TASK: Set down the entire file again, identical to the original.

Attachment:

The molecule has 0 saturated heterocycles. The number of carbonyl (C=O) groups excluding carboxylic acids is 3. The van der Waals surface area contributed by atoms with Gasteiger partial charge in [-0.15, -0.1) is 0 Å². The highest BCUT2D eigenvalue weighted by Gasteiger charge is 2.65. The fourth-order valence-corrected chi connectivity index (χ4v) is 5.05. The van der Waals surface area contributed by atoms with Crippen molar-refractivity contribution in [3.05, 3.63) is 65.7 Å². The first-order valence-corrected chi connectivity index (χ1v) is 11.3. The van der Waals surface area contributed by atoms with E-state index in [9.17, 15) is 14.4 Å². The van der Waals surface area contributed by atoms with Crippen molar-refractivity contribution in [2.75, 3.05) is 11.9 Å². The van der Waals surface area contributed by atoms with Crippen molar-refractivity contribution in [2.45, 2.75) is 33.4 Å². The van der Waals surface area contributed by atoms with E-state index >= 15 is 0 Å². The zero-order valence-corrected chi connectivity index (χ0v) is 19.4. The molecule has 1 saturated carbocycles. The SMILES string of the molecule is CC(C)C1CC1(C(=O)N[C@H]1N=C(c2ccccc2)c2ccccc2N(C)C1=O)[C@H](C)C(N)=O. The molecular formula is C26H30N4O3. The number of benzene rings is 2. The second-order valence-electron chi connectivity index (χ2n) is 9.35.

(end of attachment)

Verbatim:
The molecule has 0 saturated heterocycles. The number of carbonyl (C=O) groups excluding carboxylic acids is 3. The van der Waals surface area contributed by atoms with Gasteiger partial charge in [-0.15, -0.1) is 0 Å². The highest BCUT2D eigenvalue weighted by Gasteiger charge is 2.65. The fourth-order valence-corrected chi connectivity index (χ4v) is 5.05. The van der Waals surface area contributed by atoms with Crippen molar-refractivity contribution in [3.05, 3.63) is 65.7 Å². The first-order valence-corrected chi connectivity index (χ1v) is 11.3. The van der Waals surface area contributed by atoms with E-state index in [9.17, 15) is 14.4 Å². The van der Waals surface area contributed by atoms with Crippen molar-refractivity contribution in [2.75, 3.05) is 11.9 Å². The van der Waals surface area contributed by atoms with Crippen molar-refractivity contribution in [2.45, 2.75) is 33.4 Å². The van der Waals surface area contributed by atoms with E-state index >= 15 is 0 Å². The zero-order valence-corrected chi connectivity index (χ0v) is 19.4. The molecule has 1 saturated carbocycles. The SMILES string of the molecule is CC(C)C1CC1(C(=O)N[C@H]1N=C(c2ccccc2)c2ccccc2N(C)C1=O)[C@H](C)C(N)=O. The molecular formula is C26H30N4O3. The number of benzene rings is 2. The second-order valence-electron chi connectivity index (χ2n) is 9.35.